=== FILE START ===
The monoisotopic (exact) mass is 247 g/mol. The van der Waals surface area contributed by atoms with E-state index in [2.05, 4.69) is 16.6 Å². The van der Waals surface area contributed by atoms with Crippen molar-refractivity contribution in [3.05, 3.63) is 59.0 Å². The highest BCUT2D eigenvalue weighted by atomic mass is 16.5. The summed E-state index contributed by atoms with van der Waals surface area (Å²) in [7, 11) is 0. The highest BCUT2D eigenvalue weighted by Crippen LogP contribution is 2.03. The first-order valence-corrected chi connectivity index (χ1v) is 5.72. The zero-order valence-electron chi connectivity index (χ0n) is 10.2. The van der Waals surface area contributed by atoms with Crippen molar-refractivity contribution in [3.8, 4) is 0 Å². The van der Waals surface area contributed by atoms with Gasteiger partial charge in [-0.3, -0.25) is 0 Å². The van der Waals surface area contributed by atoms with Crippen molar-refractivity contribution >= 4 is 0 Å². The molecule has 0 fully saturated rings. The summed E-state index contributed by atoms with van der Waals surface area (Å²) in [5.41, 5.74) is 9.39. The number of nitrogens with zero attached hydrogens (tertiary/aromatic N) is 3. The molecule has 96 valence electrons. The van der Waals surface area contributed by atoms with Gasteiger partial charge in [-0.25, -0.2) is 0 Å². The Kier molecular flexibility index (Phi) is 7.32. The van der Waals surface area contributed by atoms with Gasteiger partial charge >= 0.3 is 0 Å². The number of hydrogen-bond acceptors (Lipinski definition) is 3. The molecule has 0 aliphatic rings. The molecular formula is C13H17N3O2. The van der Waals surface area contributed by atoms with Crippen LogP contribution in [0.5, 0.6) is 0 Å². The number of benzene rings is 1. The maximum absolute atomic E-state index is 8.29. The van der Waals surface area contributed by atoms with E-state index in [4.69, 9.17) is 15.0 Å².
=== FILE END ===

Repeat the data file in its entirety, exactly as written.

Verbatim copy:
The monoisotopic (exact) mass is 247 g/mol. The van der Waals surface area contributed by atoms with E-state index in [2.05, 4.69) is 16.6 Å². The van der Waals surface area contributed by atoms with Crippen molar-refractivity contribution in [3.05, 3.63) is 59.0 Å². The highest BCUT2D eigenvalue weighted by atomic mass is 16.5. The summed E-state index contributed by atoms with van der Waals surface area (Å²) in [7, 11) is 0. The highest BCUT2D eigenvalue weighted by Crippen LogP contribution is 2.03. The first-order valence-corrected chi connectivity index (χ1v) is 5.72. The zero-order valence-electron chi connectivity index (χ0n) is 10.2. The van der Waals surface area contributed by atoms with Crippen molar-refractivity contribution in [3.8, 4) is 0 Å². The van der Waals surface area contributed by atoms with Gasteiger partial charge in [-0.3, -0.25) is 0 Å². The van der Waals surface area contributed by atoms with Crippen molar-refractivity contribution >= 4 is 0 Å². The molecule has 0 fully saturated rings. The summed E-state index contributed by atoms with van der Waals surface area (Å²) in [5.41, 5.74) is 9.39. The number of nitrogens with zero attached hydrogens (tertiary/aromatic N) is 3. The molecule has 96 valence electrons. The van der Waals surface area contributed by atoms with Gasteiger partial charge in [-0.25, -0.2) is 0 Å². The Kier molecular flexibility index (Phi) is 7.32. The van der Waals surface area contributed by atoms with Gasteiger partial charge >= 0.3 is 0 Å². The number of hydrogen-bond acceptors (Lipinski definition) is 3. The molecule has 0 aliphatic rings. The molecular formula is C13H17N3O2. The van der Waals surface area contributed by atoms with Crippen LogP contribution in [0.5, 0.6) is 0 Å². The number of benzene rings is 1. The maximum absolute atomic E-state index is 8.29. The van der Waals surface area contributed by atoms with E-state index in [4.69, 9.17) is 15.0 Å².